To justify such actions, which are in violation of the UN Charter and International law, concepts have been introduced such as:

  • "Clash of Civilisations"
  • "Religious crusades"
  • Islamo- Fascism"



.What then is the reality that we have to confront presently?

  • No common vision of global security
  • Disregard for the UN Charter and international Law
  • Environmental degradation, energy security, HIV/AIDS and other infectious diseases
  • The transformation of the very nature of war as witnessed in Afghanistan and Iraq. "Space war" is also becoming a reality.
  • Globalisation of crime and drug syndicates
  • Unprecedented growth of Anti-Americanism and the consequent Unprecedented spread of terrorism and their potential links with weapons of mass destruction



It is in this context that we must look at African conflicts

1.1 African Conflicts

  • Burundi
  • Sudan
  • Cote d'Ivoire
  • Somalia
  • Western Sahara
  • Zimbabwe
  • DRC


Organisational Structure

  • Peace and Security Council
  • African Standby Force
  • Committee of the Wise
  • Early Warning


Chairperson


Can we have a "better South Africa, a better Africa, a better world" if we do not fundamentally restructure the global political and economic governance.

George Monbiot in his latest book, The Age of Consent: a manifesto for a new global order, correctly points out that up until now:

"Everything has been globalised except our consent.

A handful of men in the richest nations use the global powers they have assumed to tell the rest of the world how to live."

He tells us that this "Age of Coercion" needs to be replaced by an "Age of Consent" and that we need "to discover the means of introducing a new world order, in which the world's institutions are run by and for their people."

We seek to transform the global exercise of power in a world order that is characterised, inter alia, by:

  • Unilateralism vs. rules based global system (erosion of multilateralism)
  • Networks and alliances based on specific issues (e.g. "coalition of the willing")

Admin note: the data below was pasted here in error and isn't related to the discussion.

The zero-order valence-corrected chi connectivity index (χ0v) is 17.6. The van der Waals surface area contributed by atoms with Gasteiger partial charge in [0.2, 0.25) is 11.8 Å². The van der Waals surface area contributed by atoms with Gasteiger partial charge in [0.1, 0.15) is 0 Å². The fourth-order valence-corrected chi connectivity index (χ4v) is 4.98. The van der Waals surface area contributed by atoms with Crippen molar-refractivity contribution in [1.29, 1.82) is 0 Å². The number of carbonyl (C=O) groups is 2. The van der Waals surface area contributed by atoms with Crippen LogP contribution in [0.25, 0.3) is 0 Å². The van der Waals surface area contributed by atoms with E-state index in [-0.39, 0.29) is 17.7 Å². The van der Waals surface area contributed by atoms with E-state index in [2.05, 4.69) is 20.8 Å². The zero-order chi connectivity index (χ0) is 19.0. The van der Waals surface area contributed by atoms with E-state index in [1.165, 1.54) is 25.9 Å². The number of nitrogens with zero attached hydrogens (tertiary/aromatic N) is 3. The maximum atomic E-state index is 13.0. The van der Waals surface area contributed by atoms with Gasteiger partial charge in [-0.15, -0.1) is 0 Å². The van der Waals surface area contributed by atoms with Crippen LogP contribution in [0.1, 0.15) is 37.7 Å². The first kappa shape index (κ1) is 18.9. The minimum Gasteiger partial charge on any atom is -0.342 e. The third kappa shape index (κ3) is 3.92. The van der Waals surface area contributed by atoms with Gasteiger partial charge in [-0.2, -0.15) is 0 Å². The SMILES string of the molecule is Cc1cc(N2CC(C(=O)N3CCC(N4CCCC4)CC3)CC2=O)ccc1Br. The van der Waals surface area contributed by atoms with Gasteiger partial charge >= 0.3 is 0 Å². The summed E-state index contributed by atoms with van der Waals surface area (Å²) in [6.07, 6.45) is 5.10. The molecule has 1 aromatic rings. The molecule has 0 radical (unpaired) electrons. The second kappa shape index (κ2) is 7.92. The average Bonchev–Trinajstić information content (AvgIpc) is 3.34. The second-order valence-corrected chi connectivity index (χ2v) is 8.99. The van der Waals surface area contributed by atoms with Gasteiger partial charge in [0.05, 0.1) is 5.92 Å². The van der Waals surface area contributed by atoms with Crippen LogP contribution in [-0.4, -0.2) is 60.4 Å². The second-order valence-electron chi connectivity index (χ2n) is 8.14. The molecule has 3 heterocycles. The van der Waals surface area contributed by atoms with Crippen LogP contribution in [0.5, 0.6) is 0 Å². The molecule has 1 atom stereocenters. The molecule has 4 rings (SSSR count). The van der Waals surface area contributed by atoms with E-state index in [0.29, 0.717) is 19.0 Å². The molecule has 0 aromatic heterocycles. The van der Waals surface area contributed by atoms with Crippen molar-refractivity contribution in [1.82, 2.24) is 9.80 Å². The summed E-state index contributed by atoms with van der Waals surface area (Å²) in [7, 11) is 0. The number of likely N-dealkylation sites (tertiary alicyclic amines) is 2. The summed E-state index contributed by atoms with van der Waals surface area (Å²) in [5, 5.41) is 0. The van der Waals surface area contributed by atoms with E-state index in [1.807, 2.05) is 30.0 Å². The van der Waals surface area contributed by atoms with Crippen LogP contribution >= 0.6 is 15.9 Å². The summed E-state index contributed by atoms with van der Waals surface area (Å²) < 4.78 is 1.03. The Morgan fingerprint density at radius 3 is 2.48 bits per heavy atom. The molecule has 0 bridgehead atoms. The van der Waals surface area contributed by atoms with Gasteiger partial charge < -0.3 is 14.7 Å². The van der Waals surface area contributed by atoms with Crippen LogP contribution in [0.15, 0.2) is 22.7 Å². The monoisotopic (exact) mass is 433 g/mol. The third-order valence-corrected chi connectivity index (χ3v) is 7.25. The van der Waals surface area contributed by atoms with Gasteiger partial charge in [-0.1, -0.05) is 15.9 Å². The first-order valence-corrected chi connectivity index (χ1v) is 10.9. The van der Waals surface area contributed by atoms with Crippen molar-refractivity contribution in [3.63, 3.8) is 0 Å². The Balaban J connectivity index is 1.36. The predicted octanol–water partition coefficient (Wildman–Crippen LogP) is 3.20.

• Narrow national interests and the tendency to make the fight against terrorism the overarching framework for dealing with the complex problem humanity faces, often supersede adherence to international law and has a major negative impact on Africa's stability, security and developmental agenda.


A major study, "The rule of Power or the rule of Law by the Institute for Energy and Environmental Research and the Committee for Nuclear Policy concluded that the "USA has violated, compromised or acted to undermine in some crucial way every treaty that we have studied in detail, including the nuclear non-proliferation treaty, the Comprehensive Test Ban treaty and the Anti-Ballistic Missile Treaty. According to the report, the USA is "devising a way from regarding treaties as an essential element in global security to a more opportunistic standoff abiding by treaties only when it is convenient".

  • Unequal world trading and financial systems


Kofi Annan (Sept 2006)
"We face a world whose divisions threaten the very notion of an international community upon which the UN stands for.

The events of last 10 years have not resolved but sharpened the challenges of our unjust world economy, world disorder and contempt for human rights and the rule of law".

Why?